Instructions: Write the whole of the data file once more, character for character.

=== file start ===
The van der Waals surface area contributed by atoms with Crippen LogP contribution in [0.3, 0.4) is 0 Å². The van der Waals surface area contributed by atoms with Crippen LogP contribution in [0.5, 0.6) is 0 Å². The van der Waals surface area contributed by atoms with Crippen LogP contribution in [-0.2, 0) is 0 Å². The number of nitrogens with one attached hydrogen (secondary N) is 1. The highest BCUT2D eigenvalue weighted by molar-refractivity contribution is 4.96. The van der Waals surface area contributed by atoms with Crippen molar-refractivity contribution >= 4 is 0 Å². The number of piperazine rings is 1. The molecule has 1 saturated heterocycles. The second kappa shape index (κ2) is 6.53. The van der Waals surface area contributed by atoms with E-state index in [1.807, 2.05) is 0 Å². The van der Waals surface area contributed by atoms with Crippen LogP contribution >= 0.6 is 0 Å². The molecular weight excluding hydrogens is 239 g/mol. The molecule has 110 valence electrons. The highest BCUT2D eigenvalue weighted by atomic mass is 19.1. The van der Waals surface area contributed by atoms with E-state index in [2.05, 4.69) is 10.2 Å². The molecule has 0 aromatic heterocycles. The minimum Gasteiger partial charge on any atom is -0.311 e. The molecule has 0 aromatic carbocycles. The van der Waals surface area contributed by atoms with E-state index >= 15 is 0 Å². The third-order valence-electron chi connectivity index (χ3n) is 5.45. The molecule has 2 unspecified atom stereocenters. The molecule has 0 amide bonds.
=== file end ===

The van der Waals surface area contributed by atoms with Crippen LogP contribution in [0.3, 0.4) is 0 Å². The van der Waals surface area contributed by atoms with Crippen LogP contribution in [0.5, 0.6) is 0 Å². The van der Waals surface area contributed by atoms with Crippen LogP contribution in [-0.2, 0) is 0 Å². The number of nitrogens with one attached hydrogen (secondary N) is 1. The highest BCUT2D eigenvalue weighted by molar-refractivity contribution is 4.96. The van der Waals surface area contributed by atoms with Crippen molar-refractivity contribution >= 4 is 0 Å². The number of piperazine rings is 1. The molecule has 1 saturated heterocycles. The second kappa shape index (κ2) is 6.53. The van der Waals surface area contributed by atoms with E-state index in [1.807, 2.05) is 0 Å². The van der Waals surface area contributed by atoms with Crippen LogP contribution >= 0.6 is 0 Å². The molecular weight excluding hydrogens is 239 g/mol. The molecule has 110 valence electrons. The highest BCUT2D eigenvalue weighted by atomic mass is 19.1. The van der Waals surface area contributed by atoms with E-state index in [2.05, 4.69) is 10.2 Å². The molecule has 0 aromatic heterocycles. The minimum Gasteiger partial charge on any atom is -0.311 e. The molecule has 0 aromatic carbocycles. The van der Waals surface area contributed by atoms with E-state index >= 15 is 0 Å². The third-order valence-electron chi connectivity index (χ3n) is 5.45. The molecule has 2 unspecified atom stereocenters. The molecule has 0 amide bonds.